Why would anyone need to know? Besides vets and farriers, of course. A couple years ago there was an arson fire on the next door property. The boarders who happened to be there, as well as the employees, moved a lot of horses to safer areas.

Fantastyk Voyager said...
This comment has been removed by the author.
Fantastyk Voyager said...

Thanks for the reply, Cara.
That is a good suggestion about the sign. However, there's only my three horses- so I guess it's just my dirty little secret.
Actually, I don't really need her to tie except that I'd like to go on trail rides next year. I've considered teaching her to hobble but I'm not 100% sure how to go about that either.
Any suggestions on how to cure this tying problem?
It's been suggested to tie her high and let her fight it out but I'm afraid if I tie her to the barn rafters she'll pull the barn down! I've also thought of bungee ties which I use when I trailer her but the problem with those is you never know when they wear out and break. Then she could really get hurt!!

Melanie said...

About the farrier...you are right, he should not have been there without you, and if he was having problems with Annie, he should have put her away and waited until you were around.

About the tying issues...my mom's old QH mare had the exact issue for the 15 years that we had her. We tried everything, and nothing worked. She would literally tear down the barn, so it got to the point that we just had to loop the rope around something, so that if she pulled back, she was free.

Have you ever tried cross ties? Sometimes that works better, and sometimes not. It didn't help with my mom's mare, but I know some that will tolerate them vs just being tied regularly. Just a thought! :)

Fantastyk Voyager said...

Hi Melanie, thanks for visiting.

Yes, once she was crosstied and broke one of the two posts she was tied to. Wooden posts turn into sharp pointed stakes when they break so she was very lucky not to impale herself as she lunged forward. She did manage to cut her legs up with the piece dangling. I think I will continue with the hobbling as my best solution. I want to take her trail riding and not tieing could be a big problem.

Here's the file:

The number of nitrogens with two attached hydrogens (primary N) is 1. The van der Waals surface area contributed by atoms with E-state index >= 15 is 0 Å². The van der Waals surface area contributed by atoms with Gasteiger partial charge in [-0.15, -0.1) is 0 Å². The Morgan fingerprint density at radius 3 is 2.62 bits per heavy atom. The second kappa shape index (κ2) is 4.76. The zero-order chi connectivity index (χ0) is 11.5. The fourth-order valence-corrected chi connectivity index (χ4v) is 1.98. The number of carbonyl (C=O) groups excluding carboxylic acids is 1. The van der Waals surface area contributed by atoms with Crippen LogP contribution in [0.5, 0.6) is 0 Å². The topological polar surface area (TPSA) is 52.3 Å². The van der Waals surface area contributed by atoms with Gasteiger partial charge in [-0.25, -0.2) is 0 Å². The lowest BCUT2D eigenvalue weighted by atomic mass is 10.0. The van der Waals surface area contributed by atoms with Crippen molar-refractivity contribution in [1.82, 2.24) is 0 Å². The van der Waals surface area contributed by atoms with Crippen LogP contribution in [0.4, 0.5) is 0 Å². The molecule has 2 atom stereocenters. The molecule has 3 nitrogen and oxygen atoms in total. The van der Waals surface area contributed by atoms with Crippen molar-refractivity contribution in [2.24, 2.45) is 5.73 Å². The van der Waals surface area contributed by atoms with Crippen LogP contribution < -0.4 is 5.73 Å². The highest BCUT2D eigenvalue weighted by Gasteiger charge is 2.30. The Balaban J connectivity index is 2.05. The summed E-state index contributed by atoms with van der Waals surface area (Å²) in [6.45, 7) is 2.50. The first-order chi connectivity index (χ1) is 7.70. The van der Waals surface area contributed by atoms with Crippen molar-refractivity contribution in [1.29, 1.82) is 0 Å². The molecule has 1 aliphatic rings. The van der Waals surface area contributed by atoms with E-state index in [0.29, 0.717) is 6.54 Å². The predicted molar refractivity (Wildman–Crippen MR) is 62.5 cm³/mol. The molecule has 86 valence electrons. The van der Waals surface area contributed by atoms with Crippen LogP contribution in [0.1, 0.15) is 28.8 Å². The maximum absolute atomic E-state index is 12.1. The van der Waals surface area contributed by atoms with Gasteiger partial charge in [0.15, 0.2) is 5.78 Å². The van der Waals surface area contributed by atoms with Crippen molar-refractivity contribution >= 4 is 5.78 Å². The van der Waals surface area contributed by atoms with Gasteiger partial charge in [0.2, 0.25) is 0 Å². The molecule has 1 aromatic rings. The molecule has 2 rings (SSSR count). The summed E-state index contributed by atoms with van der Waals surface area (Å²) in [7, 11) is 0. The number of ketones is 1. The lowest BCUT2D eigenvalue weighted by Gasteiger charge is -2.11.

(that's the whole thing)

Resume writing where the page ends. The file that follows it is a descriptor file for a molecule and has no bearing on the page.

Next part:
Laughing Orca Ranch said...

Hey Val,

I don't have anything helpful to add. Just wanted you to know that I think Annie is one very special and beautiful mare. Yes, she's got her issues, but she also has some wonderful attributes, too. And we've already seen some of the exciting surprises and abilities she has the capability for, just over this past year.

Annie is a lovely free spirit and very smart. You know she has the ability to learn anything. See how far she's come as a trail horse? Look at how quickly she figured out trailering, even though the confinement is something so difficult for her. She reaches somewhere deep in her proud Arabian spirit for the courage to remain calm and brave.

I believe Annie has many more exciting surprises in store for you over the next, and better half of her life. :)


Fantastyk Voyager said...

Aww, Lisa, such sweet comments although I don't know about the "quick" trailer loading!!

lytha said...

oh, i'm sorry you had trouble with her. i have never gone through the horror of having a horse seriously hurt itself while sitting back.

last year i leased a TB who does not tie, and my solution for her was to tie her to things that will not break, with a rope halter and snap-free rope that will not break. she tried to break everything, but failed. eventually she stopped it - but i only tied her this way, i never tried a normal halter or rope, and i never tied her to anything she might be able to break.

i guess i was lucky she didn't hurt herself, but my solution worked for me. she learned she couldn't break it and she quit trying. but i don't think she'll ever be "cured" cuz she likes breaking things when given a chance.

mugwump says she fixes this by only looping, not tying, and always using 30 or 40 feet of rope, and they've never run out of rope no matter how long they fight. i've never seen this work, but i tend to believe her.

sorry i can't be of more help - i know it's a frustrating, dangerous problem to have.

she sure is gorgeous, thanks for sharing.

Fantastyk Voyager said...

Lytha, thanks for the suggestions.
It's not usualy a problem because I've learned to deal with it but it would be nice to solve.